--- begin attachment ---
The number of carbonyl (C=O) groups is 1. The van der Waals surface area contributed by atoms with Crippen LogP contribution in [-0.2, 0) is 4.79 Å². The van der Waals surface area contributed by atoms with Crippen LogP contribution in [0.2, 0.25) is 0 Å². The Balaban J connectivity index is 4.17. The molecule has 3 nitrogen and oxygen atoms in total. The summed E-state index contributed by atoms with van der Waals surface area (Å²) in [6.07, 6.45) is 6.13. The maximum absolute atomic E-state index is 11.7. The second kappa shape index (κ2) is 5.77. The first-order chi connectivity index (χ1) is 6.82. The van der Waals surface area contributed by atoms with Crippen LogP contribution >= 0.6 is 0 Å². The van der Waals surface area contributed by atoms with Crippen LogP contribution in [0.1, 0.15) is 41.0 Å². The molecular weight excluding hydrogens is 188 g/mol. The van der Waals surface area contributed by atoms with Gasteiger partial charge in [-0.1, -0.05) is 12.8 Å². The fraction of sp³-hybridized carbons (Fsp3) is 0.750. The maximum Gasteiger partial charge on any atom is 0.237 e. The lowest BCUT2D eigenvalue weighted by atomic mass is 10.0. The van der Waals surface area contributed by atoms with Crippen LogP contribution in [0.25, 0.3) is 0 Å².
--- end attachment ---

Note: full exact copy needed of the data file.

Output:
The number of carbonyl (C=O) groups is 1. The van der Waals surface area contributed by atoms with Crippen LogP contribution in [-0.2, 0) is 4.79 Å². The van der Waals surface area contributed by atoms with Crippen LogP contribution in [0.2, 0.25) is 0 Å². The Balaban J connectivity index is 4.17. The molecule has 3 nitrogen and oxygen atoms in total. The summed E-state index contributed by atoms with van der Waals surface area (Å²) in [6.07, 6.45) is 6.13. The maximum absolute atomic E-state index is 11.7. The second kappa shape index (κ2) is 5.77. The first-order chi connectivity index (χ1) is 6.82. The van der Waals surface area contributed by atoms with Crippen LogP contribution >= 0.6 is 0 Å². The van der Waals surface area contributed by atoms with Crippen LogP contribution in [0.1, 0.15) is 41.0 Å². The molecular weight excluding hydrogens is 188 g/mol. The van der Waals surface area contributed by atoms with Gasteiger partial charge in [-0.1, -0.05) is 12.8 Å². The fraction of sp³-hybridized carbons (Fsp3) is 0.750. The maximum Gasteiger partial charge on any atom is 0.237 e. The lowest BCUT2D eigenvalue weighted by atomic mass is 10.0. The van der Waals surface area contributed by atoms with Crippen LogP contribution in [0.25, 0.3) is 0 Å².